Disorientation and discovery in the shop

We’re not sure exactly how many titles inhabit Perelandra at a given moment—the number hovers around 1,000—but it’s safe to say that our collection is fairly small compared to most bookstores. Small is, of course, nothing new for specialized collections, with many an antiquarian or genre-specific bookstore thriving in this age of the digital marketplace. But Perelandra is rather small and general!

It feels less common for small collections to exist, let alone succeed (i.e. to be relevant for a community) in a physical space. Something about a “general interest” collection implies that the odds of finding any given subject are good, which would seem to necessitate keeping a minimum number of available titles. But is generalization coequal with greater size? Is specialization coequal with lesser?

At/in/on Perelandra, we find ourselves navigating an abundance of interests within a special, often scholarly or theoretically-focused set of options. Constantly observing the blurry lines of genre, we recently arrived at a set of open-ended qualifiers for the shelves and their literary inhabitants, hoping that these guide gently enough to invite surprise and discovery:

(The following sections appear in the order in which you would encounter them should you enter the bookshop and explore the shelves in a loosely clockwise manner)

  • Radical Imagination – Roughly corresponding to fantasy and sci-fi; we start here because something of the radical imagination carries through everything the bookstore contains. Leans into:
  • Living by Fiction – Literary fiction and classics; taken directly from the title of Annie Dillard’s book on writing, we felt that it invokes the way in which people, places, and things truly come alive in the novel. Leans into:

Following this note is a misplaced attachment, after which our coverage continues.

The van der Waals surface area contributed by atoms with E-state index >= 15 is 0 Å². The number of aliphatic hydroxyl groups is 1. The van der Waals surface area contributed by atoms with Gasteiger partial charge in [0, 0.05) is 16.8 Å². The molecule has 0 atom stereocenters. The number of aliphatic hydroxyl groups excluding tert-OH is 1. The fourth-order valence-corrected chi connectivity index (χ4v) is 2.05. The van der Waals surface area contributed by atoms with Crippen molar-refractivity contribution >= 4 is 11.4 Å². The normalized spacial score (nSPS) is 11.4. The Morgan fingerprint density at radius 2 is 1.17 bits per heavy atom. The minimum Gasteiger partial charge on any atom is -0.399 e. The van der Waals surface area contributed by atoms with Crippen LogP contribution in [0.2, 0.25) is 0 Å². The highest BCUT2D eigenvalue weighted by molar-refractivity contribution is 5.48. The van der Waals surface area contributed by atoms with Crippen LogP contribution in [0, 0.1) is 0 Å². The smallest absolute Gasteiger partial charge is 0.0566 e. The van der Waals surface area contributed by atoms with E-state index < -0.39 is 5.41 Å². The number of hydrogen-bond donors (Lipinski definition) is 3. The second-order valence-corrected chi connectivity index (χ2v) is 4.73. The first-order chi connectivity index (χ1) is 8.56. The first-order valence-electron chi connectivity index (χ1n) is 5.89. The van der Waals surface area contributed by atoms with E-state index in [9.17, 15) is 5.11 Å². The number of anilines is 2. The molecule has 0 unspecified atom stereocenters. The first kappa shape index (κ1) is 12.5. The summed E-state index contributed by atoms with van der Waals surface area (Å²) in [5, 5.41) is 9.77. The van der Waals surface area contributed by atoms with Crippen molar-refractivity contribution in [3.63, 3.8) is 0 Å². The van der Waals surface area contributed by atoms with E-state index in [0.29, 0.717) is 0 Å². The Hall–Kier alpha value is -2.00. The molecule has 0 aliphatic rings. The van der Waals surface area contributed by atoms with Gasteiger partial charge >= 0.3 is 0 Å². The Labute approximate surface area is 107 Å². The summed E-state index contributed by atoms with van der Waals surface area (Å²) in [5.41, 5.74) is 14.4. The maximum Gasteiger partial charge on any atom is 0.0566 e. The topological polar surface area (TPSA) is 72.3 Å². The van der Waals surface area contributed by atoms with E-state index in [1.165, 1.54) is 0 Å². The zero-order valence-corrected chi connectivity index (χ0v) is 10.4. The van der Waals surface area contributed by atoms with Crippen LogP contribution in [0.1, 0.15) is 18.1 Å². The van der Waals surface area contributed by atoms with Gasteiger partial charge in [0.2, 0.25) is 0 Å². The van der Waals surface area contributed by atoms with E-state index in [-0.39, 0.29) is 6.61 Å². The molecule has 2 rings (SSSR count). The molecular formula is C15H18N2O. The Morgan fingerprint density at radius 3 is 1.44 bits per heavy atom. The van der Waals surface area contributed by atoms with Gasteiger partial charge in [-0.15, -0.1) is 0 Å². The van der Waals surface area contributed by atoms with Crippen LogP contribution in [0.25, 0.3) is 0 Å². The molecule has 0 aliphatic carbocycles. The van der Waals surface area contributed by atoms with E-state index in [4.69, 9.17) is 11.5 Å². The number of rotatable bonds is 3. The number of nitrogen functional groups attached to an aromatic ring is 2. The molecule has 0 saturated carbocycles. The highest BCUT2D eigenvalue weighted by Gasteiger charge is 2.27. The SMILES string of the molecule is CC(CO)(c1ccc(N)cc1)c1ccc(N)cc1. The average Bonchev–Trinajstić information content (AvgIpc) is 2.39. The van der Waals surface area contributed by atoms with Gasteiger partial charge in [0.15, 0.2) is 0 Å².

• Ritualistic Utterance – Poetry and poetics; this ties to ideas of practice and orality, two things that seem fundamental to poetry, as complicated and occasionally obscure as the genre tends to be. Leans into:
  • Deep Story – Non-fiction inclined towards topics of broad social relevance: decolonial & feminist theory, object studies, philosophy of mind, popular scholarship, cosmology, etc. Leans into:
  • Archetypes & Cosmos – Mythology in broad strokes, e.g. comparative history, psychology, paganism, astrology, tarot, the esoteric & the occult. Leans into:
  • Wolverine Farm – Journals and titles published by Wolverine Farm, the non-profit patron whose ethos of blending the wild and the civil (disobedience and compassion) forms the creative hub. Leans into:
  • Western Philosophy – Religious thought, loosely centered on Judeo-Christian traditions, interreligious discourse, and spiritual testament. Leans into:
  • Eastern Philosophy – Zen, Shambhala/Tibetan Buddhist and Confucian philosophy, accompanied by case studies in history, practice, dharma art; Leans into:
  • Second Nature – Natural history, ecopoetics, human-animal relations, travel; taken directly from the title of local poet Jack Collom’s 2013 Colorado Book Award-winning collection of poetry and essays. Leans into:
  • Memory Castles – Biography, memoir, and character studies, punctuated with more personal reflections on the human individual in society. Returning to:

Radical imagination—what does this mean? In his article exploring divergent attitudes towards the COVID-19 vaccine, The Atlantic staff writer Derek Thompson ends on a devastating thought: “The United States suffers from a deficit of imagining the lives of other people.” A radical solution is needed.

Maybe what we need from literature is radical invitation to complement radical imagination. Maybe the continued existence of community-scale bookstores is just what the doctor ordered.

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